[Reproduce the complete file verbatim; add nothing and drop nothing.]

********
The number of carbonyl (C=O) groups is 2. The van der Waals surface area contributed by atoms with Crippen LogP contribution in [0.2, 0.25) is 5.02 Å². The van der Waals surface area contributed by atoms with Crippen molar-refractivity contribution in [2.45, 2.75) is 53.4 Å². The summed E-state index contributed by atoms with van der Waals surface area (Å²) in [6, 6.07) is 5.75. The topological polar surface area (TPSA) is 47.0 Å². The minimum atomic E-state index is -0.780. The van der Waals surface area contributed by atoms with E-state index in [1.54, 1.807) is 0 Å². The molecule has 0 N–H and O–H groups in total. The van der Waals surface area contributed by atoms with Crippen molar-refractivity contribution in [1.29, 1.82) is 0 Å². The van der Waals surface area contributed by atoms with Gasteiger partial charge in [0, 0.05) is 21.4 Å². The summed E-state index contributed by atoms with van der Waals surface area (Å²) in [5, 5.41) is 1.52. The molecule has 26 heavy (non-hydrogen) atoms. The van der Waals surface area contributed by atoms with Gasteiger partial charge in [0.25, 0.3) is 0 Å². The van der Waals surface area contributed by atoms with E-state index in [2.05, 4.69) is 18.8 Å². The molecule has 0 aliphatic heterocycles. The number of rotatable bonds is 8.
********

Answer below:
The number of carbonyl (C=O) groups is 2. The van der Waals surface area contributed by atoms with Crippen LogP contribution in [0.2, 0.25) is 5.02 Å². The van der Waals surface area contributed by atoms with Crippen molar-refractivity contribution in [2.45, 2.75) is 53.4 Å². The summed E-state index contributed by atoms with van der Waals surface area (Å²) in [6, 6.07) is 5.75. The topological polar surface area (TPSA) is 47.0 Å². The minimum atomic E-state index is -0.780. The van der Waals surface area contributed by atoms with E-state index in [1.54, 1.807) is 0 Å². The molecule has 0 N–H and O–H groups in total. The van der Waals surface area contributed by atoms with Crippen molar-refractivity contribution in [1.29, 1.82) is 0 Å². The van der Waals surface area contributed by atoms with Gasteiger partial charge in [0, 0.05) is 21.4 Å². The summed E-state index contributed by atoms with van der Waals surface area (Å²) in [5, 5.41) is 1.52. The molecule has 26 heavy (non-hydrogen) atoms. The van der Waals surface area contributed by atoms with Gasteiger partial charge in [0.25, 0.3) is 0 Å². The van der Waals surface area contributed by atoms with E-state index in [2.05, 4.69) is 18.8 Å². The molecule has 0 aliphatic heterocycles. The number of rotatable bonds is 8.